The Tango School Mystery by Peter Bartram

Brighton, 1964, and all Colin Crampton, crime reporter at the Evening Chronicle, wanted was to have a nice dinner out with his girlfriend Shirley. But despite her steak being served rare, there seems to be some extra blood on her plate. Mainly because it’s dripping through the ceiling…

Racing upstairs, Colin finds a dead body (obviously) with its throat slit with a double-bladed knife. Soon, he finds himself mixed up in the middle of a plot to… well, that would be telling. But it’s a plot that involves a tango teacher who can’t dance and a wax effigy of Yuri Gargarin. All in a day’s work…

This is the fourth novel in the Crampton of the Chronicle series – there are some short stories and novellas as well – and they are rather charming cozy mysteries.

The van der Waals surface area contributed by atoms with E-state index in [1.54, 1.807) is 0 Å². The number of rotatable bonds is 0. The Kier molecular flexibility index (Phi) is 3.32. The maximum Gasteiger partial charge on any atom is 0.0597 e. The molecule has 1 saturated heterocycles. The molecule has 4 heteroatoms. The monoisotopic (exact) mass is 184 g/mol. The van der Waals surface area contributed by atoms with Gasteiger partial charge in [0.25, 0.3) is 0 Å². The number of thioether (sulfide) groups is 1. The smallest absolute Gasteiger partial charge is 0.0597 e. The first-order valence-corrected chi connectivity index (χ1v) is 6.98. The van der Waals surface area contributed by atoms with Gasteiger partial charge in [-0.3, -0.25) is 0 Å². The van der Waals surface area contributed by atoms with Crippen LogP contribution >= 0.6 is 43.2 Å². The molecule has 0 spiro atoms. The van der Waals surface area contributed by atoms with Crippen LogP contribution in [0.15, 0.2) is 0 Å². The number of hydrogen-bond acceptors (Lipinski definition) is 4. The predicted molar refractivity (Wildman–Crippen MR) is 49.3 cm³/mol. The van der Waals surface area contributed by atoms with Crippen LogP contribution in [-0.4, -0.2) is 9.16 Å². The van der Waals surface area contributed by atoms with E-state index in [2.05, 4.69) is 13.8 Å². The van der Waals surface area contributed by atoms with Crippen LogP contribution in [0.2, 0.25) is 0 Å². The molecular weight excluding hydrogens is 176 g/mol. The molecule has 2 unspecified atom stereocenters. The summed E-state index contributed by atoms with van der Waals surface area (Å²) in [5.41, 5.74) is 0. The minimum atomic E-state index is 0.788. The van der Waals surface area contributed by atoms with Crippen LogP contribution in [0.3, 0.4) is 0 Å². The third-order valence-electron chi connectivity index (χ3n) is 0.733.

Peter Bartram has channelled his experience as a reporter into these stories – although I seriously doubt he ever investigated anything like this – but these aren’t dry news stories. Colin, the narrator of the tales, has a nice line in wit and the plot dances around the bizarre while remaining within the bounds of plausibility.

Admittedly, this is more of a what-is-going-on mystery than a who-done-it, but it should be said that a) you won’t guess what is going and b) it’s fairly clued. Moreover, you’ll have a good laugh when reading it.

Apologies for the brevity of the review – I’m a little pushed for computer time at the moment – but this is well worth your time. Definitely Recommended.

3 comments

  1. I have not read this, but I have read his short stories and I found them quite enjoyable with a vein of humour running throughout and properly clued.

    Liked by 1 person

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